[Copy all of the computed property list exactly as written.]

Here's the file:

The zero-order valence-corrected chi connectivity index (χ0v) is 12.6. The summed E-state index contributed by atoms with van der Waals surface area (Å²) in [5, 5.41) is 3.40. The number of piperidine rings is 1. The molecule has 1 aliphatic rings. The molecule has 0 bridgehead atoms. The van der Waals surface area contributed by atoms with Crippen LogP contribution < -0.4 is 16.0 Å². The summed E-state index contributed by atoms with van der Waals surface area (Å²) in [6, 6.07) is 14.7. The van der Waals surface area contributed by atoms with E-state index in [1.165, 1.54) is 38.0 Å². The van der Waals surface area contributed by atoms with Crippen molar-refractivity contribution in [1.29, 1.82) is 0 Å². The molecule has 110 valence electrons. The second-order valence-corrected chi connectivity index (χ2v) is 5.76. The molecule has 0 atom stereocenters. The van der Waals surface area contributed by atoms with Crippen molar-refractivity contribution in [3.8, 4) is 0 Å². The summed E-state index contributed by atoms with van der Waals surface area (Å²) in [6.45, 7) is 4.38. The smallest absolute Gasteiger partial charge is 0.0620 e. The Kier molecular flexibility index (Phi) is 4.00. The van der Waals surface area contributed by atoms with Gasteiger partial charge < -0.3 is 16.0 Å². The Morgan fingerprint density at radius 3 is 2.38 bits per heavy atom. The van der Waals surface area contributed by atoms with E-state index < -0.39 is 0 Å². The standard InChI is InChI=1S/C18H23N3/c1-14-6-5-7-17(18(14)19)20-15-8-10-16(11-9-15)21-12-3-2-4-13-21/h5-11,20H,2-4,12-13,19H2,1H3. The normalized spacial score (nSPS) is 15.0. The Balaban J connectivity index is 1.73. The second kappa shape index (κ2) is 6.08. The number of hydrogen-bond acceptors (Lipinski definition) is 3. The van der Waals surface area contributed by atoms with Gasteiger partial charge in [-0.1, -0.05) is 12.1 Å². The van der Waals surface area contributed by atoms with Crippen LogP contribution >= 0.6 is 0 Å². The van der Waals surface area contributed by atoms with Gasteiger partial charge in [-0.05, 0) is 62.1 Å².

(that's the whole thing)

The zero-order valence-corrected chi connectivity index (χ0v) is 12.6. The summed E-state index contributed by atoms with van der Waals surface area (Å²) in [5, 5.41) is 3.40. The number of piperidine rings is 1. The molecule has 1 aliphatic rings. The molecule has 0 bridgehead atoms. The van der Waals surface area contributed by atoms with Crippen LogP contribution < -0.4 is 16.0 Å². The summed E-state index contributed by atoms with van der Waals surface area (Å²) in [6, 6.07) is 14.7. The van der Waals surface area contributed by atoms with E-state index in [1.165, 1.54) is 38.0 Å². The van der Waals surface area contributed by atoms with Crippen molar-refractivity contribution in [1.29, 1.82) is 0 Å². The molecule has 110 valence electrons. The second-order valence-corrected chi connectivity index (χ2v) is 5.76. The molecule has 0 atom stereocenters. The van der Waals surface area contributed by atoms with Crippen molar-refractivity contribution in [3.8, 4) is 0 Å². The summed E-state index contributed by atoms with van der Waals surface area (Å²) in [6.45, 7) is 4.38. The smallest absolute Gasteiger partial charge is 0.0620 e. The Kier molecular flexibility index (Phi) is 4.00. The van der Waals surface area contributed by atoms with Gasteiger partial charge < -0.3 is 16.0 Å². The Morgan fingerprint density at radius 3 is 2.38 bits per heavy atom. The van der Waals surface area contributed by atoms with E-state index < -0.39 is 0 Å². The standard InChI is InChI=1S/C18H23N3/c1-14-6-5-7-17(18(14)19)20-15-8-10-16(11-9-15)21-12-3-2-4-13-21/h5-11,20H,2-4,12-13,19H2,1H3. The normalized spacial score (nSPS) is 15.0. The Balaban J connectivity index is 1.73. The second kappa shape index (κ2) is 6.08. The number of hydrogen-bond acceptors (Lipinski definition) is 3. The van der Waals surface area contributed by atoms with Gasteiger partial charge in [-0.1, -0.05) is 12.1 Å². The van der Waals surface area contributed by atoms with Crippen LogP contribution >= 0.6 is 0 Å². The van der Waals surface area contributed by atoms with Gasteiger partial charge in [-0.05, 0) is 62.1 Å².